Define pressure groups.
Government policies are influenced by a few organisations called Pressure groups. Pressure groups do not aim to control or share political power directly, unlike political parties. When people with the common occupation, interest, aspirations, or opinions come together in order to achieve a common objective these organisations are formed.
Write a brief note on the Narmada Bachao Movement.
Narmada Bachao Andolan in India was an Issue-specific movement. The specific issue of this movement was the displacement of the people by the creation of the Sardar Sarovar dam on the Narmada river. Its objective was to stop the dam from being constructed. It gradually became a wider movement that Questioned all such big dams and the model of development that required such dams.
Multiple Choice Questions
1. In Bolivia protest against water privatisation was led by: [CBSE(CCE)2012]
(a) Trade Unions
(c) Human Rights Organisation
(d) Anti-liquor movement
2. How did King Gyanendra take advantage of the weak democratically elected government? [CBSE (CCE)2012]
(a) He dissolved the Parliament
(b) He dismissed the Prime Minister
(c) Both (a) and (b)
(d) He rigged the elections
3. In which two ways, the Public Interest Groups achieve their aims? [CBSE (CCE) 2012]
(1) They organize meetings to win Public Support.
(2) They raise slogans against the Government and disrupt the public.
(3) They try to influence the media by drawing their attention to their cause.
(4) They set up the public property on fire.
(a) (1) and (2)
(b) (1) and (3)
(c) (1) and (4)
(d) (2) and (3)
4. What did the leaders of the movement in Nepal reject in April 2004? [CBSE (CCE) 2012]
(a) Half-hearted concessions made by the king.
(b) Democratic elections.
(c) Restoration of Parliament.
(d) Formation of an alliance.
5. To which one of the following Continents, Bolivia belongs? [CBSE (CCE) 2012]
(c) South America
6. Which one of the following features distinguishes a Pressure group from a Political Party? [CBSE(CCE)2012]
(a) Political parties take political stances, while pressure groups do not bother about political issues.
(b) Pressure groups do not seek to mobilize people, while political parties do.
(c) The pressure groups do not aim to directly control or share political power while political parties do.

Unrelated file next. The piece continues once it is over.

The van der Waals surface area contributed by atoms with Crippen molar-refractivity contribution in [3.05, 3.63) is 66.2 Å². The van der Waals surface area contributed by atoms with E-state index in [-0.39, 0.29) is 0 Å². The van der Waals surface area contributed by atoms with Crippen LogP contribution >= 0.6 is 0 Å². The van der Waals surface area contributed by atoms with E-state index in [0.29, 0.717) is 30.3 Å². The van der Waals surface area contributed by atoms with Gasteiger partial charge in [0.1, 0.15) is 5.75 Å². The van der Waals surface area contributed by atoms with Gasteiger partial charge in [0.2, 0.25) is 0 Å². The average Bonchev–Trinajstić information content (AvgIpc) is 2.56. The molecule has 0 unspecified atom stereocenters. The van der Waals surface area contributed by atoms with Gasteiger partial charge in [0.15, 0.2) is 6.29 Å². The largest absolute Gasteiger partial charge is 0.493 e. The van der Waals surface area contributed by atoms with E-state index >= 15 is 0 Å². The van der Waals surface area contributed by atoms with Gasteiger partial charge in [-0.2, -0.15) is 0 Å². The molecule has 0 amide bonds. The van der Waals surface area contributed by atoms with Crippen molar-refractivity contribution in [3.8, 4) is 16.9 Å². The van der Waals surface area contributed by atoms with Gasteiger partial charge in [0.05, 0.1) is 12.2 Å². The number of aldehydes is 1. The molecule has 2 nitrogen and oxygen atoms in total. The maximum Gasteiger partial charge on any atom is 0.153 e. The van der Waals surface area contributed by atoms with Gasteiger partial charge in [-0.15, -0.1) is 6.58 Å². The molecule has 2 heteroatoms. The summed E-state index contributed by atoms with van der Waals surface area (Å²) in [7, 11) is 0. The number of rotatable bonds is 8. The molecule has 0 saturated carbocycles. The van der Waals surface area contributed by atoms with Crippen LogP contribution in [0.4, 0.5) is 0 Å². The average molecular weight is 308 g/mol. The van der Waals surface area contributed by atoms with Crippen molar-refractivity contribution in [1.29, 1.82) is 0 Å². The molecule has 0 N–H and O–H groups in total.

(d) The pressure groups are confined to a few people or a few sections of society, while Political parties are related to a greater area and issues.
7. Which one of the following is the main feature of Bolivia’s struggle? [CBSE (CCE) 2012]
(a) About one specific policy of the Democratic government.
(b) It involved people’s claims on elected democratic government.
(c) It was about the foundation of the country’s politics.
(d) It aimed at restoring democracy in the country.
8. Which one of the following is not the quality of democracy? [Delhi 2012]
(a) It promotes equality among citizens.
(b) It takes quick decisions.
(c) It improves the quality of decision making.
(d) It enhances the dignity of the individual.
9. Which among the following led the struggle against ‘privatisation of water’ in Bolivia? [Delhi 2012]
(a) Political parties
(c) Factory workers
10. Which one of the following is the ‘Third Wave’ country that had won democracy in 1990? [Delhi 2012]
11. Which one of the following is the ‘Third Wave’ country that had won democracy in 1990? [Delhi 2012]
12. In which one of the following countries is democracy not preferred over dictatorship? [AI 2011]
(c) Sri Lanka
13. Backward and Minorities Community Employees Federation (BAMCEF) is an example of which one of the following? [Delhi 2011]
(a) Public interest group
(b) A movement for equality
(c) A sectional interest group
(d) A political party
14. Match List I (organizations and struggles) with List-II and select the correct answer using the codes given below the lists: [NCERT]
|List I||List II|
|(i) Organisations that seek to promote the interests of a particular section or group||A.Movement|
|(ii) Organisations that seek to promote the common interest||B. Political parties|
|(iii) Struggles launched for the resolution of a social problem with or without organizational structure||C. Sectional interest groups|
|(iv) Organisations that mobilize people with a view to win political power||D. Public interest groups|
(a) C D B A
(b) C D A B
(c) D C B A
(d) B C D A
15. Match List I with List-II and select the correct answer using the codes given below the lists: [NCERT]
|List I||List II|
|(i) Pressure group||A. Narmada Bachao Andolan|
|(ii) Long-term movement||B. Asom Gana Parishad|
|(iii) Single issue movement||C. Women’s movement|
|(iv) Political party||D. Fertiliser dealers, association|
(a) D C A B
(b) B A D C
(c) C D B A
(d) B D C A
16. Consider the following statements about pressure groups and parties. [NCERT]